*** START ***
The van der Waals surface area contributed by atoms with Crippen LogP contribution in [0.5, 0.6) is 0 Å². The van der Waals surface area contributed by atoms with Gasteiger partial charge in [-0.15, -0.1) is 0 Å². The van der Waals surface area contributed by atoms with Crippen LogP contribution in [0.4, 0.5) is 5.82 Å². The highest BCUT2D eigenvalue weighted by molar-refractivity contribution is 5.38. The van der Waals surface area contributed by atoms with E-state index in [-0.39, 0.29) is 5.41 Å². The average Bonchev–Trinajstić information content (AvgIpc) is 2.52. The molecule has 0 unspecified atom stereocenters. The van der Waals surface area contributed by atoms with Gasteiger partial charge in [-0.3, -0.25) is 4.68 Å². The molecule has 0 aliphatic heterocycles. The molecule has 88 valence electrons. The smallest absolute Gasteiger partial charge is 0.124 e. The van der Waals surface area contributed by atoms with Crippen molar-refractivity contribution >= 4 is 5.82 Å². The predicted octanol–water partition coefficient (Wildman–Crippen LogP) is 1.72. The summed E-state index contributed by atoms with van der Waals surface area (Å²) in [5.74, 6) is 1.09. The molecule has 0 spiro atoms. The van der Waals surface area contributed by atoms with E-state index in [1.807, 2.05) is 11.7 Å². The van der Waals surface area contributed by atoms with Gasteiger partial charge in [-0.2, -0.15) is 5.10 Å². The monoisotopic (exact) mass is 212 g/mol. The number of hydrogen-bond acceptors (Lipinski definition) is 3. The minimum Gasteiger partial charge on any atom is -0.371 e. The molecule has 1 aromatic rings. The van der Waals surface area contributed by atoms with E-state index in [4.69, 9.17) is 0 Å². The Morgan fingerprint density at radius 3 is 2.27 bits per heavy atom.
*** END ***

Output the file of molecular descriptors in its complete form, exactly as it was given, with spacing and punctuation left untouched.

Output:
The van der Waals surface area contributed by atoms with Crippen LogP contribution in [0.5, 0.6) is 0 Å². The van der Waals surface area contributed by atoms with Gasteiger partial charge in [-0.15, -0.1) is 0 Å². The van der Waals surface area contributed by atoms with Crippen LogP contribution in [0.4, 0.5) is 5.82 Å². The highest BCUT2D eigenvalue weighted by molar-refractivity contribution is 5.38. The van der Waals surface area contributed by atoms with E-state index in [-0.39, 0.29) is 5.41 Å². The average Bonchev–Trinajstić information content (AvgIpc) is 2.52. The molecule has 0 unspecified atom stereocenters. The van der Waals surface area contributed by atoms with Gasteiger partial charge in [-0.3, -0.25) is 4.68 Å². The molecule has 0 aliphatic heterocycles. The molecule has 88 valence electrons. The smallest absolute Gasteiger partial charge is 0.124 e. The van der Waals surface area contributed by atoms with Crippen molar-refractivity contribution >= 4 is 5.82 Å². The predicted octanol–water partition coefficient (Wildman–Crippen LogP) is 1.72. The summed E-state index contributed by atoms with van der Waals surface area (Å²) in [5.74, 6) is 1.09. The molecule has 0 spiro atoms. The van der Waals surface area contributed by atoms with E-state index in [1.807, 2.05) is 11.7 Å². The van der Waals surface area contributed by atoms with Gasteiger partial charge in [-0.2, -0.15) is 5.10 Å². The monoisotopic (exact) mass is 212 g/mol. The number of hydrogen-bond acceptors (Lipinski definition) is 3. The minimum Gasteiger partial charge on any atom is -0.371 e. The molecule has 1 aromatic rings. The van der Waals surface area contributed by atoms with E-state index in [4.69, 9.17) is 0 Å². The Morgan fingerprint density at radius 3 is 2.27 bits per heavy atom.